steps numeric value indicating number of observations to evaluate for each explanatory variable from minimum to maximum value, default 100
split.vals numeric vector indicating quantile values at which to hold other explanatory variables constant
val.out logical value indicating if actual sensitivity values are returned rather than a plot, default F

By default, the function runs a sensitivity analysis for all variables. This creates a busy plot so we may want to look at specific variables of interest. Maybe we want to evaluate different quantile values as well. These options can be changed using the arguments.,var.sens=c('X2','X5'),split.vals=seq(0,1,by=0.05))

Fig: Sensitivity analysis of the two response variables in relation to explanatory variables X2 and X5 and different quantile values for the remaining variables.

The function also returns a ggplot2 object that can be further modified. You may prefer a different theme, color, or line type, for example.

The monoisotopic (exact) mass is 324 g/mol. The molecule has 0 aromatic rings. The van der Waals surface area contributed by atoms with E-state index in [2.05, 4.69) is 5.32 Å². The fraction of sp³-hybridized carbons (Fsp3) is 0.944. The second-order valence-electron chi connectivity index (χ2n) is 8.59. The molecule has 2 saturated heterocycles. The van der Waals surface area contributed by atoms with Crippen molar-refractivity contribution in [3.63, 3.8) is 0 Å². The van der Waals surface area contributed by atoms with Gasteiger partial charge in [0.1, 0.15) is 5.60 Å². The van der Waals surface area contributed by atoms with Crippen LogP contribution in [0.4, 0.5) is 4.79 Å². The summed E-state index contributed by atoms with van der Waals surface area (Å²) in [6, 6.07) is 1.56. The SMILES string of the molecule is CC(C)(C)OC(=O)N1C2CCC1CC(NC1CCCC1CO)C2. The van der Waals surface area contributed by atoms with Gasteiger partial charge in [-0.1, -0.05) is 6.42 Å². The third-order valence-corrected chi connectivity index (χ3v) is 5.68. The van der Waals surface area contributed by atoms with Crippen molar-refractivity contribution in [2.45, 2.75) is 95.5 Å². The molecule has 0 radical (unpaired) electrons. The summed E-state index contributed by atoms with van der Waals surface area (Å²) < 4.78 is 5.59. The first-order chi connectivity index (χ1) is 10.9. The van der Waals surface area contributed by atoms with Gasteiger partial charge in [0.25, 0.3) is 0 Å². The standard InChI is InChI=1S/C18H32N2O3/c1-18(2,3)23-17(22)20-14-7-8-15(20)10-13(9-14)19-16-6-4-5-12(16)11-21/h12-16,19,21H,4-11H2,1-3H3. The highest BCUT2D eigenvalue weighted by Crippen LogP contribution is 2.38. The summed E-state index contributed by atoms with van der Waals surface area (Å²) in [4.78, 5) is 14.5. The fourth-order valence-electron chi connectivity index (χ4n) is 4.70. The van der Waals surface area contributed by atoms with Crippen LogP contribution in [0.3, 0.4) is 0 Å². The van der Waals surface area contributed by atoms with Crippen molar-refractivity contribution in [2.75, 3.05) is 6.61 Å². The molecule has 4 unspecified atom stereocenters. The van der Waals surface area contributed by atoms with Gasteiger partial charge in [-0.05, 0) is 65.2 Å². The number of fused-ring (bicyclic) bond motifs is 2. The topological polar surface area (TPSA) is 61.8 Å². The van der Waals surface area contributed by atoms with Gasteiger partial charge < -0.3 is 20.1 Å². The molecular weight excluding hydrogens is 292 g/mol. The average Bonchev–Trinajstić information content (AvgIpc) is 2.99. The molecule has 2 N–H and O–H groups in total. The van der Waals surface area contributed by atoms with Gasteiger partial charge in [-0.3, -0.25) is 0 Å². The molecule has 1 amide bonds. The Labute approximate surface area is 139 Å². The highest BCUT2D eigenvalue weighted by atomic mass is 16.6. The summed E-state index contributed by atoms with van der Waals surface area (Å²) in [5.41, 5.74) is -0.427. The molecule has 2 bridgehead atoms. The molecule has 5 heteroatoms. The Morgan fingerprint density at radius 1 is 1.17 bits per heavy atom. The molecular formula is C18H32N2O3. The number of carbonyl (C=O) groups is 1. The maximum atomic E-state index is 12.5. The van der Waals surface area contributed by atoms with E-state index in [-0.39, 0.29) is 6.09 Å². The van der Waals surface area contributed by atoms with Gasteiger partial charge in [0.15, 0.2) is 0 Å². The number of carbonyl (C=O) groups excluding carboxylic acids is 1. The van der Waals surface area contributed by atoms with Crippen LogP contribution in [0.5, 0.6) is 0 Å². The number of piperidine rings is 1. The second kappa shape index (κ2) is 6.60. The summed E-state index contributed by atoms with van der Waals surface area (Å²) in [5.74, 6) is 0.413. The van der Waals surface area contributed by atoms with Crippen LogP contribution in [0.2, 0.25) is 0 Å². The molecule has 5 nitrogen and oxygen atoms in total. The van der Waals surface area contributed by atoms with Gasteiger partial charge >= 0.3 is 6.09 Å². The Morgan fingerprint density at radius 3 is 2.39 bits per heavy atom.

# [1] "gg"     "ggplot"

p1 + 
   theme_bw() +
   scale_colour_brewer(palette="PuBu") +
   scale_linetype_manual(values=rep('dashed',6)) +

Fig: Changing the default ggplot options for the sensitivity analysis.

Finally, the actual values from the sensitivity analysis can be returned if you’d prefer that instead. The output is a data frame in long form that was created using melt.list from the reshape package for compatibility with ggplot2. The six columns indicate values for explanatory variables on the x-axes, names of the response variables, predicted values of the response variables, quantiles at which other explanatory variables were held constant, and names of the explanatory variables on the x-axes.


#   Explanatory  Response Splits
# 1   -9.825388        Y1 0.4285857      0       X1
# 2   -9.634531        Y1 0.4289905      0       X1
# 3   -9.443674        Y1 0.4293973      0       X1
# 4   -9.252816        Y1 0.4298058      0       X1
# 5   -9.061959        Y1 0.4302162      0       X1
# 6   -8.871102        Y1 0.4306284      0       X1